• Johnathan Pearce

    The term “non-domiciled” is also a bit open to interpretation, and you can be sure that the British tax authorities will keep making up new interpretations to catch people out. By far the worst aspect of these changes are how they damage the ability of people to financially plan their lives with any degree of certainty. That in itself sends out a terrible message to any ambitious folk coming to live here, for however short a period of time.

  • Midwesterner

    Thanks, all. Alisa, I bookmarked that article.

    Wouldn’t all the rich people go and live in Monaco or some other place that has favorable tax treatments? Seems like changing UK law would be like butchering the dairy cow for meat.

  • Seems like changing UK law would be like butchering the dairy cow for meat.

    I think you could say this about most taxation.

  • guy herbert

    They are doing. And many of the British ones do anyway. That’s because if you aren’t non-domiciled and are resident in Britain even for a fraction of a year (which fraction has got much smaller of late) then you pay taxes not on what you earn in or repatriate to Britain, but your worlwide earnings. Hence ‘tax-exiles’ who having got rich have to move abroad for long periods to enjoy their wealth.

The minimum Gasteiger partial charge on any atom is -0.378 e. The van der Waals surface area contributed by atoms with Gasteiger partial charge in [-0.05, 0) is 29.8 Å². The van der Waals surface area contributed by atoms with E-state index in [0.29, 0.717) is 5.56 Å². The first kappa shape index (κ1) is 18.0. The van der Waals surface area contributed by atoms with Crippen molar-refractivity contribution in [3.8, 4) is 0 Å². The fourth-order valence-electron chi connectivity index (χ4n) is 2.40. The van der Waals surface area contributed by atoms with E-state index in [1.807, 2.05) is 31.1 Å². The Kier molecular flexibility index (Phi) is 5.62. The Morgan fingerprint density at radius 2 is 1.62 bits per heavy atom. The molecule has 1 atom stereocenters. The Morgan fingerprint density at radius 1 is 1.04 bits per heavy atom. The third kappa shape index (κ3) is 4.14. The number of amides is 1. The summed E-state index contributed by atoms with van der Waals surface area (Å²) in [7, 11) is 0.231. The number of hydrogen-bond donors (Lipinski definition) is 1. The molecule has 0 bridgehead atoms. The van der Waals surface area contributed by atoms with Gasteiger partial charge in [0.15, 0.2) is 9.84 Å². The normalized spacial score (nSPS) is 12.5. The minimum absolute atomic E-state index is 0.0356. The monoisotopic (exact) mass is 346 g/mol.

It is not quite as evil as the extraterritorial regime run by the US IRS for the discomfort of its citizens, but very nearly. It is profoundly weird for a country that built an Empire on overseas investments to punish its own subjects for making money abroad and coming home with it.

  • Midwesterner

    It is profoundly weird for a country that built an Empire on overseas investments to punish its own subjects for making money abroad and coming home with it.